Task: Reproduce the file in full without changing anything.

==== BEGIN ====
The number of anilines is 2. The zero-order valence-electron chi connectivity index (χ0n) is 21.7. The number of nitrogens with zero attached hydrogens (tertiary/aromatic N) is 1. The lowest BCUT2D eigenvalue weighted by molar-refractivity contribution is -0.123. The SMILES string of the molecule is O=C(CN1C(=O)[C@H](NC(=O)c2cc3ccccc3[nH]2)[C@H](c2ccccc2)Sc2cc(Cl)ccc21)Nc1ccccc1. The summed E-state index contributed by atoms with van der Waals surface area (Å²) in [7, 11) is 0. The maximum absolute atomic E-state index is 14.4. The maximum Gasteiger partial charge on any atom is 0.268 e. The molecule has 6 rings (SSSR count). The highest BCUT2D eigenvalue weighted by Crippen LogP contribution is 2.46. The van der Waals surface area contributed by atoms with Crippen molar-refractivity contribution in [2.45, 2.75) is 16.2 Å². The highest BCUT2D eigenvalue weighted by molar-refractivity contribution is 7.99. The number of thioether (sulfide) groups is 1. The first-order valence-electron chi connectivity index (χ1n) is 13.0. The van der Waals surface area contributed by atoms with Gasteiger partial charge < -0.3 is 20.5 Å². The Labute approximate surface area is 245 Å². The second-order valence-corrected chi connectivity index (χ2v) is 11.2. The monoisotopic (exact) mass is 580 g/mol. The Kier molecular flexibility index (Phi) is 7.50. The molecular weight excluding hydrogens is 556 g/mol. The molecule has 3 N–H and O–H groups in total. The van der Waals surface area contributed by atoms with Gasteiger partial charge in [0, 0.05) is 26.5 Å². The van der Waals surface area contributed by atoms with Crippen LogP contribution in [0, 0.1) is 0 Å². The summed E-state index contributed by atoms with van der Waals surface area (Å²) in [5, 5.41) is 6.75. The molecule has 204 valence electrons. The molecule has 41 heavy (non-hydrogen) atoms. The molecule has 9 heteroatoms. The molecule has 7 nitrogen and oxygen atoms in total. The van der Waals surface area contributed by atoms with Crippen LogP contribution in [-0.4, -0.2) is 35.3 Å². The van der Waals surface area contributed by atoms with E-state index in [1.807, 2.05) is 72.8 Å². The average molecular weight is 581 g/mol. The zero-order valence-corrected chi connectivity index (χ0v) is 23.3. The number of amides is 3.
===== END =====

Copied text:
The number of anilines is 2. The zero-order valence-electron chi connectivity index (χ0n) is 21.7. The number of nitrogens with zero attached hydrogens (tertiary/aromatic N) is 1. The lowest BCUT2D eigenvalue weighted by molar-refractivity contribution is -0.123. The SMILES string of the molecule is O=C(CN1C(=O)[C@H](NC(=O)c2cc3ccccc3[nH]2)[C@H](c2ccccc2)Sc2cc(Cl)ccc21)Nc1ccccc1. The summed E-state index contributed by atoms with van der Waals surface area (Å²) in [7, 11) is 0. The maximum absolute atomic E-state index is 14.4. The maximum Gasteiger partial charge on any atom is 0.268 e. The molecule has 6 rings (SSSR count). The highest BCUT2D eigenvalue weighted by Crippen LogP contribution is 2.46. The van der Waals surface area contributed by atoms with Crippen molar-refractivity contribution in [2.45, 2.75) is 16.2 Å². The highest BCUT2D eigenvalue weighted by molar-refractivity contribution is 7.99. The number of thioether (sulfide) groups is 1. The first-order valence-electron chi connectivity index (χ1n) is 13.0. The van der Waals surface area contributed by atoms with Gasteiger partial charge < -0.3 is 20.5 Å². The Labute approximate surface area is 245 Å². The second-order valence-corrected chi connectivity index (χ2v) is 11.2. The monoisotopic (exact) mass is 580 g/mol. The Kier molecular flexibility index (Phi) is 7.50. The molecular weight excluding hydrogens is 556 g/mol. The molecule has 3 N–H and O–H groups in total. The van der Waals surface area contributed by atoms with Gasteiger partial charge in [0, 0.05) is 26.5 Å². The van der Waals surface area contributed by atoms with Crippen LogP contribution in [0, 0.1) is 0 Å². The summed E-state index contributed by atoms with van der Waals surface area (Å²) in [5, 5.41) is 6.75. The molecule has 204 valence electrons. The molecule has 41 heavy (non-hydrogen) atoms. The molecule has 9 heteroatoms. The molecule has 7 nitrogen and oxygen atoms in total. The van der Waals surface area contributed by atoms with Crippen LogP contribution in [-0.4, -0.2) is 35.3 Å². The van der Waals surface area contributed by atoms with E-state index in [1.807, 2.05) is 72.8 Å². The average molecular weight is 581 g/mol. The zero-order valence-corrected chi connectivity index (χ0v) is 23.3. The number of amides is 3.